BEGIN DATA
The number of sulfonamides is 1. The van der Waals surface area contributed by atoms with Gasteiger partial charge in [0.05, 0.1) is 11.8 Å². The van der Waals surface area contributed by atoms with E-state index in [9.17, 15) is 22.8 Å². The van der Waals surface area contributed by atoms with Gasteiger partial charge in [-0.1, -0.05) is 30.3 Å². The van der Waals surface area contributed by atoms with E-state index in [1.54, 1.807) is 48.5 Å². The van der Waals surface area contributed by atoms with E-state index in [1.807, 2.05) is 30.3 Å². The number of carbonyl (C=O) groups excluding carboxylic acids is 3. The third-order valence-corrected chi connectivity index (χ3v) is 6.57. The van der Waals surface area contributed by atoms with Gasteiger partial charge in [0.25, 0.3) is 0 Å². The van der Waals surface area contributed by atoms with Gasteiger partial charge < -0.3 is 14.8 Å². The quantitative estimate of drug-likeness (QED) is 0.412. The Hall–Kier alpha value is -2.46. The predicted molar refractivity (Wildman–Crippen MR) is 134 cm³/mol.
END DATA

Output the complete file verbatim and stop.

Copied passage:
The number of sulfonamides is 1. The van der Waals surface area contributed by atoms with Gasteiger partial charge in [0.05, 0.1) is 11.8 Å². The van der Waals surface area contributed by atoms with E-state index in [9.17, 15) is 22.8 Å². The van der Waals surface area contributed by atoms with Gasteiger partial charge in [-0.1, -0.05) is 30.3 Å². The van der Waals surface area contributed by atoms with E-state index in [1.54, 1.807) is 48.5 Å². The van der Waals surface area contributed by atoms with E-state index in [1.807, 2.05) is 30.3 Å². The number of carbonyl (C=O) groups excluding carboxylic acids is 3. The third-order valence-corrected chi connectivity index (χ3v) is 6.57. The van der Waals surface area contributed by atoms with Gasteiger partial charge in [0.25, 0.3) is 0 Å². The van der Waals surface area contributed by atoms with Gasteiger partial charge < -0.3 is 14.8 Å². The quantitative estimate of drug-likeness (QED) is 0.412. The Hall–Kier alpha value is -2.46. The predicted molar refractivity (Wildman–Crippen MR) is 134 cm³/mol.